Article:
1 Bike, 6 Months, 5,000 Miles: Double-Amputee Cycling Cross-Country to Raise $1 Million for Vets

Rob Jones is traveling cross-country on pure leg power — prosthetic leg power, that is. The 28-year-old military veteran is biking more than 5,000 miles — from Bar Harbor, Maine, to San Diego, California, — with the goal of raising $1 million for injured veterans like him. Just 17 days in, Jones has raised more than $23,000.

“Finishing the trip is my number one priority,” Jones tells Yahoo Shine from the road in Salisbury, Connecticut, more than 400 miles into his ride “I want to have a worthwhile adventure, and hopefully, make a difference in other people’s lives.” Adding to the physical challenge of riding with two prosthetic legs is Jones's decision to make the journey on a traditional upright bike, rather than a hand-cycle or recumbent bike. He expects the trip to take about six months.

Jones has been chronicling his trip on Facebook and Twitter — and inspiring individuals along the way.  “I think it’s pretty amazing,” Josh Merchant, mechanic at Landry’s Bicycles in Westboro, Massachusetts, tells Yahoo Shine. Jones stopped into the cycling shop this past Saturday to have a broken cleat repaired. Inspired by his fundraising ride, Merchant fixed the cleat on Jones’s prosthetic free of charge.

The story behind Jones's journey actually started in 2010, when he was deployed to Afghanistan as a combat engineer in the Marine Corps Reserve. On a mission searching for buried explosives, Jones suffered a serious injury that resulted in the amputation of both legs above the knee. While recovering at Walter Reed Army Medical Center in Washington, D.C., cycling, running, and rowing were part of his rehabilitation. Encouraged by his success at rowing, Jones decided to train for the 2012 Paralympic Games in London and brought home a bronze medal with rowing partner, Oksana Masters, also a double amputee. (The two dubbed themselves "Team Bad Company.") “When you lose a body part or are badly injured, you need to regain your confidence in your abilities,” Jones tells Yahoo Shine. “By challenging yourself, you gain confidence.”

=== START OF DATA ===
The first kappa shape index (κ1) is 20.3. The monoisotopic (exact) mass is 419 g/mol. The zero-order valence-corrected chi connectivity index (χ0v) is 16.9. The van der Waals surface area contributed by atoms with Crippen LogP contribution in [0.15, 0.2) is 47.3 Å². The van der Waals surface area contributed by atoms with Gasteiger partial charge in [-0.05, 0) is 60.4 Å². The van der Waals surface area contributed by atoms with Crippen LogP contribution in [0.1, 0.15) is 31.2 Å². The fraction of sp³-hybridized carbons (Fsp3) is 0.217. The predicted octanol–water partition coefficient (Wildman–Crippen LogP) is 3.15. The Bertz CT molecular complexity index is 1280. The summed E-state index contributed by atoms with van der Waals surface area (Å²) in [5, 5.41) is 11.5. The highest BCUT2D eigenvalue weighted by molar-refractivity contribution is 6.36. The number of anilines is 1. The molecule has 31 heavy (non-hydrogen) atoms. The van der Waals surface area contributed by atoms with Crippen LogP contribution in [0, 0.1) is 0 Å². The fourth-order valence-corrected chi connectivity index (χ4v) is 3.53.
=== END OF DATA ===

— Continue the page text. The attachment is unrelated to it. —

To date, the Rob Jones Journey Facebook page has garnered more than 1,400 likes and scores of encouraging comments, including “Rob thank you for serving and thank you for visiting our great town of Windsor Locks Connecticut. You are a true inspiration…!” and, “Good luck! We're honored to have you travel through East Canaan!” Jones’s brother, Steve Miller, is also long for the ride, following him in a truck outfitted with two sleeping cots, water, and food supplies. And local communities are showing their support, too. According to Jones, most nights on the road, he and his brother have either been invited to stay at a family's home or have been given a room at a hotel. One Massachusetts couple brought Jones to a Bruins game and he even received a police escort from the Connecticut State Police on day 16 of the trip.

Donations raised through Jones’s ride and the sale of “Team Rob” tees go directly to organizations that help veterans, including Ride 2 Recovery, a nonprofit that supports cycling programs at military and Veterans Affairs locations nationwide; the Semper Fi Fund, which provides financial assistance and lifetime support for injured and critically ill members of the U.S. Armed Forces and their families; and Coalition to Salute America’s Heroes, dedicated to providing support to troops severely wounded in Afghanistan or Iraq.